OTHER FOODS:Although grapefruit and drug interactions are by far the most common, other foods can also affect your medications. Examples include:
- Vitamin K-rich foods-Patients on warfarin (Coumadin) need to be aware of the effects of foods high in vitamin K, such as broccoli, cabbage, collard greens, spinach, kale, turnip greens and Brussels sprouts, which can reduce the drugs effectiveness. Eat a normal balanced diet with a steady amount of leafy green vegetables, and talk to your doctor before making changes in your diet.
- Chocolate, coffee, tea and other foods containing caffeine-While a little chocolate or a cup of coffee is fine while taking most medications, be aware that caffeine can increase the risk of side effects with some drugs, notably bronchodilators for asthma and the antipsychotic clozapine. The FDA advises telling your doctor about caffeine use if you are prescribed ciprofloxacin, an antibacterial medication, because caffeine may build up in your body. Many foods and drinks with caffeine also contain tyramine.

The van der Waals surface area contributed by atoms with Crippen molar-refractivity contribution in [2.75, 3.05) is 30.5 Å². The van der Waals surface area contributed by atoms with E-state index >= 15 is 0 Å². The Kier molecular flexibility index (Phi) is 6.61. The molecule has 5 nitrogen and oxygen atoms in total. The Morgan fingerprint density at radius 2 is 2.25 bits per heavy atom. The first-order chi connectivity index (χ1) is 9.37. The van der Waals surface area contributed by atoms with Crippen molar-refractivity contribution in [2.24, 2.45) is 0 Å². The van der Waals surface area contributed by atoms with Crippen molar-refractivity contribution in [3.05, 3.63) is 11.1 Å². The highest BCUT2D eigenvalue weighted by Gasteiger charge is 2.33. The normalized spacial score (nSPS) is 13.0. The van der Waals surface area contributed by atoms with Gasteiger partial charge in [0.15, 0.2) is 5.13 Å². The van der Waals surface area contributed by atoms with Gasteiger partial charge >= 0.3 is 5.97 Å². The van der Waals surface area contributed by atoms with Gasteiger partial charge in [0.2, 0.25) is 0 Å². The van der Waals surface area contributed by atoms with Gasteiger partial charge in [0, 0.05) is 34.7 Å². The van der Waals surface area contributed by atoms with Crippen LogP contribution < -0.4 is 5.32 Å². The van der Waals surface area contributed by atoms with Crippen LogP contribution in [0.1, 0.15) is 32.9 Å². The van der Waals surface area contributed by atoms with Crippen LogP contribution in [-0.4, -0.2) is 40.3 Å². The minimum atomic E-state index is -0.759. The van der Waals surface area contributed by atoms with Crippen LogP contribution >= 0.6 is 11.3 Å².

- Foods high in potassium-Bananas, oranges, green leafy vegetables, and salt substitutes that contain potassium, in large amounts, may boost potassium levels too high in combination with ACE inhibitors (e.g. captopril, enalapril, lisinopril, moexipril, quinapril, ramipril), which can increase the amount of potassium in your body.
- Black licorice-A sweetening compound, glycyrrhizin, found in black licorice as well as in some candies, cakes and other treats can cause irregular heartbeat and heart attack when combined with digoxin (Lanoxin). It may also reduce the effects of some blood-pressure and diuretic medications, including hydrochlorothiazide (Hydrodiuril) and spironolactone (Aldactone).